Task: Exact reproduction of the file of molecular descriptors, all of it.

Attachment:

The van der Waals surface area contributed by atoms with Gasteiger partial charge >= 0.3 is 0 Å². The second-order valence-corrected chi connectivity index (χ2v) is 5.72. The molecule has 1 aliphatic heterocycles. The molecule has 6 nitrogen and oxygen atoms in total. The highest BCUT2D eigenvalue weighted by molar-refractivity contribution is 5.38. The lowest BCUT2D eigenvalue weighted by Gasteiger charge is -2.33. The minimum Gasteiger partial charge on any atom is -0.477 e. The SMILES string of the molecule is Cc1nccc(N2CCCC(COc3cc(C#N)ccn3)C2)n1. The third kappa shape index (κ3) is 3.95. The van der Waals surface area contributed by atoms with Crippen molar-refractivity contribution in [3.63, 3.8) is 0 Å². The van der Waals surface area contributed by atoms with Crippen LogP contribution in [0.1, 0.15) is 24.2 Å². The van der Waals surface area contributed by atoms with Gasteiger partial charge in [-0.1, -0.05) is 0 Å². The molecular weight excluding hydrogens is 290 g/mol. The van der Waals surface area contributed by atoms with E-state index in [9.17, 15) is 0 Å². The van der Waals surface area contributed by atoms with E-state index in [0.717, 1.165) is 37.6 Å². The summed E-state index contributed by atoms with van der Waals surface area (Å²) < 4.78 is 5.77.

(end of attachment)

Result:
The van der Waals surface area contributed by atoms with Gasteiger partial charge >= 0.3 is 0 Å². The second-order valence-corrected chi connectivity index (χ2v) is 5.72. The molecule has 1 aliphatic heterocycles. The molecule has 6 nitrogen and oxygen atoms in total. The highest BCUT2D eigenvalue weighted by molar-refractivity contribution is 5.38. The lowest BCUT2D eigenvalue weighted by Gasteiger charge is -2.33. The minimum Gasteiger partial charge on any atom is -0.477 e. The SMILES string of the molecule is Cc1nccc(N2CCCC(COc3cc(C#N)ccn3)C2)n1. The third kappa shape index (κ3) is 3.95. The van der Waals surface area contributed by atoms with Crippen molar-refractivity contribution in [3.63, 3.8) is 0 Å². The van der Waals surface area contributed by atoms with Crippen LogP contribution in [0.1, 0.15) is 24.2 Å². The van der Waals surface area contributed by atoms with Gasteiger partial charge in [-0.1, -0.05) is 0 Å². The molecular weight excluding hydrogens is 290 g/mol. The van der Waals surface area contributed by atoms with E-state index in [9.17, 15) is 0 Å². The van der Waals surface area contributed by atoms with E-state index in [0.717, 1.165) is 37.6 Å². The summed E-state index contributed by atoms with van der Waals surface area (Å²) < 4.78 is 5.77.